The fall season brings an increase in deer activity because it’s their time for mating and migrating. Avoid deer collisions by watching for darting deer, especially when driving early in the morning or at night. According to the insurance institute, 1.6 million deer-vehicle collisions occur each year, resulting in 200 fatalities, tens of thousands of injuries and over $3.6 billion in vehicle damage.
When driving this fall, you should:
Watch for the rest of the gang
Deer are pack animals, and rarely travel alone. If a deer crosses in front of you, chances are there are more nearby. The key is to slow down and keep an eye out for more deer darting across the road.
Timing is everything
Deer are most active at dusk and dawn periods when your vision is most compromised. Deer are on the move during mating season (between October and January) when you’re more likely to travel after the sun sets. Again, slow down and stay alert, especially after dark or at dusk.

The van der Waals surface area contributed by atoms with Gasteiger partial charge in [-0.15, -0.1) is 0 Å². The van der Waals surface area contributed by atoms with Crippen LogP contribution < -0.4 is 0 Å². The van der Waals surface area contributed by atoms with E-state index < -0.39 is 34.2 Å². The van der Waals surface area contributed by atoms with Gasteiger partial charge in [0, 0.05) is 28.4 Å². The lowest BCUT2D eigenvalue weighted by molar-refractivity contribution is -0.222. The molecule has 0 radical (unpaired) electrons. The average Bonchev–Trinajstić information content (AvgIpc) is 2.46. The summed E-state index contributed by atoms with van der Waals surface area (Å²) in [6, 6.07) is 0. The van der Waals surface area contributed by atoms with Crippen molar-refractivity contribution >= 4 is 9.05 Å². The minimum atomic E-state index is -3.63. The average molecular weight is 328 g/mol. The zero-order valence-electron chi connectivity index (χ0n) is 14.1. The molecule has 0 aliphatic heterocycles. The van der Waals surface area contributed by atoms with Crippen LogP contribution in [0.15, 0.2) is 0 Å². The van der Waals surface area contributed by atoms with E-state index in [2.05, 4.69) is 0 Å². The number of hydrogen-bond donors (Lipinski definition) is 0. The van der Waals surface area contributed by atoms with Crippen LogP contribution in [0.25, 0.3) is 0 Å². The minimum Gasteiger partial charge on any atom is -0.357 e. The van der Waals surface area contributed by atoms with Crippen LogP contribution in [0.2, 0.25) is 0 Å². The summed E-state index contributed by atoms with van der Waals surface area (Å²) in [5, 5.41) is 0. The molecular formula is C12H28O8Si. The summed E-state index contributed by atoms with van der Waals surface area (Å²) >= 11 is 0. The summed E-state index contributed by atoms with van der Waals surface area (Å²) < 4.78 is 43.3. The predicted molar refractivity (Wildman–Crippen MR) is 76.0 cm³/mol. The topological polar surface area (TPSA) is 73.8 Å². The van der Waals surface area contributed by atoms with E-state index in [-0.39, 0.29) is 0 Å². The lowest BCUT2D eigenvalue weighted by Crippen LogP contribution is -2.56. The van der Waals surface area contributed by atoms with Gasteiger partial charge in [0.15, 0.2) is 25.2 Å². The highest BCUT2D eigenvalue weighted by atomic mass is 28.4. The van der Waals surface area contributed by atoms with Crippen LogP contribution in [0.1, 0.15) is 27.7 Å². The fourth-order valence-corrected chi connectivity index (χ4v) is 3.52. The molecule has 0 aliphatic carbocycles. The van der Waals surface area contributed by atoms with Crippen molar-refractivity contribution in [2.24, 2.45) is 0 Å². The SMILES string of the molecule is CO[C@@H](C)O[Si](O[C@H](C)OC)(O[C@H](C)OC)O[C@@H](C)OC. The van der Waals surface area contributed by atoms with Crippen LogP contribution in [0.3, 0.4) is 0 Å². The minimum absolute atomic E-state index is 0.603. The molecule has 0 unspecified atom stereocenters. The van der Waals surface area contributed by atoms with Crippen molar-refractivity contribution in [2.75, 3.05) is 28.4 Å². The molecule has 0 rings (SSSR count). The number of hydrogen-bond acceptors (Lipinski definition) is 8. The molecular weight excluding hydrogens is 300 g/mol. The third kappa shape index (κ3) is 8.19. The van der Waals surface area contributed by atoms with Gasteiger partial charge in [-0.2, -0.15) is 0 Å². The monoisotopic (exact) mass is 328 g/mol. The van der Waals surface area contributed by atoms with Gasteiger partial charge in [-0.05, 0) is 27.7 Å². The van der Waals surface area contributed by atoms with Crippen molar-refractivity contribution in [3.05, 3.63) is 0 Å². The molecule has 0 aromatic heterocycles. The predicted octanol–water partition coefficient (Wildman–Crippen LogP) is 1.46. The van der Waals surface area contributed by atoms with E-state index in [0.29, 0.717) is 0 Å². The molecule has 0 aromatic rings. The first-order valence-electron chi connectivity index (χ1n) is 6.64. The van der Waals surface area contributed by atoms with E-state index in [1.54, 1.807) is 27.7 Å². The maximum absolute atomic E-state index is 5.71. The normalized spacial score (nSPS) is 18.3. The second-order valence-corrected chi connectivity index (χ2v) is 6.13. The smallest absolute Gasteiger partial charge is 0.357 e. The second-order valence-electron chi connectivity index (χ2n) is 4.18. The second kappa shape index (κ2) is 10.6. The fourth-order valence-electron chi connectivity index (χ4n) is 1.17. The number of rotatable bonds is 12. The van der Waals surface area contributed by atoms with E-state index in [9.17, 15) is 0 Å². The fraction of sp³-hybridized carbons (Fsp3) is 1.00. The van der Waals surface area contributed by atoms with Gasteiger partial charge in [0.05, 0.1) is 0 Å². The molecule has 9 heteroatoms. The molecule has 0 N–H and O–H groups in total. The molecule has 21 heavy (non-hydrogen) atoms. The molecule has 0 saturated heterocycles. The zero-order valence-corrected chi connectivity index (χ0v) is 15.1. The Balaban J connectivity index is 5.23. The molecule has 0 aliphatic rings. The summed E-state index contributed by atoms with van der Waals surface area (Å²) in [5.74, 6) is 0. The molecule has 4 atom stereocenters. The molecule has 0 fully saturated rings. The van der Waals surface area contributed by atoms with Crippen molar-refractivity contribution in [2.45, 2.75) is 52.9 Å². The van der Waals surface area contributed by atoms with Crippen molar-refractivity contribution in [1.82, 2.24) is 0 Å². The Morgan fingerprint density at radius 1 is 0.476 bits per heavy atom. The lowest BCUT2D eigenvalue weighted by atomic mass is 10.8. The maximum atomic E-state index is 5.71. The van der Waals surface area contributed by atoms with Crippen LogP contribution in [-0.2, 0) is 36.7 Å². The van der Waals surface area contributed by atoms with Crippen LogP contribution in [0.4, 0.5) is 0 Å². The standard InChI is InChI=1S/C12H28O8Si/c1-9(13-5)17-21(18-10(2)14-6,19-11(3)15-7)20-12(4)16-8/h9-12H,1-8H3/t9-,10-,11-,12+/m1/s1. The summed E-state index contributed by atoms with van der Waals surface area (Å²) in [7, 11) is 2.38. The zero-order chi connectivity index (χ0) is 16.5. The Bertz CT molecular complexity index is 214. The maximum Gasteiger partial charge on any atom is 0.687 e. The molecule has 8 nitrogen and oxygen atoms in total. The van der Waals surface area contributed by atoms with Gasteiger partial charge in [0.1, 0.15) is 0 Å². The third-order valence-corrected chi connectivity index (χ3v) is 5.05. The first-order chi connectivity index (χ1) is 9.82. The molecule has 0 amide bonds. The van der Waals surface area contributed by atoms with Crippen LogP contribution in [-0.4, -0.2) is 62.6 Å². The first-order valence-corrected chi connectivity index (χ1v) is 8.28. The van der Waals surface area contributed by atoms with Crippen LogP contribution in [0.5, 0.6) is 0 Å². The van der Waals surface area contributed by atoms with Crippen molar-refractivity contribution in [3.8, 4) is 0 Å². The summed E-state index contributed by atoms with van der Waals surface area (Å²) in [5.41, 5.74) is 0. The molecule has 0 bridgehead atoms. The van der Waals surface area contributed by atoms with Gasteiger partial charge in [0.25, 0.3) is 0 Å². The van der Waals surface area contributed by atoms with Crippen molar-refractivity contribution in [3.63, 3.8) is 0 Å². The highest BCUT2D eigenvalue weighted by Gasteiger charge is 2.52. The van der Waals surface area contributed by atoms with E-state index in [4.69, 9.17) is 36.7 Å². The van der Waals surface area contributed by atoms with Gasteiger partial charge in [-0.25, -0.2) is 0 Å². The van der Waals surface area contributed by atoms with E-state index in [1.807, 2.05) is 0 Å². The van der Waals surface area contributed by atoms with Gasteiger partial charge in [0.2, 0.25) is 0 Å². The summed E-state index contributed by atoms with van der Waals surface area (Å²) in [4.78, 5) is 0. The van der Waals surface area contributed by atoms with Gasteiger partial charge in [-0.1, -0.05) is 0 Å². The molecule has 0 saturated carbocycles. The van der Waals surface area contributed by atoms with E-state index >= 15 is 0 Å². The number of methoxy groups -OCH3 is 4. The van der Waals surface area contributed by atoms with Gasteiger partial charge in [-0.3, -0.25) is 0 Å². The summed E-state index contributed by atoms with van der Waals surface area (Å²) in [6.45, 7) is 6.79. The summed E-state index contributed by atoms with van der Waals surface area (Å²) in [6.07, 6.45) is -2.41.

Wear your seat belt
It may not prevent the collision, however, if the inevitable happens by wearing the seat belt can reduce injuries. This is very important if you lose control and collide with something bigger, and more stationary than a deer.
Observe the road signs
Look for the road signs. The yellow diamonds with the deer on it are placed in high-traffic areas for deer.
Stay the course
If you see a deer, brake firmly and calmly, stay in your lane. Swerving could make you lose control of your vehicle and turn a bad situation much worse. Not to mention, deer are unpredictable, and you could swerve directly into their changing path.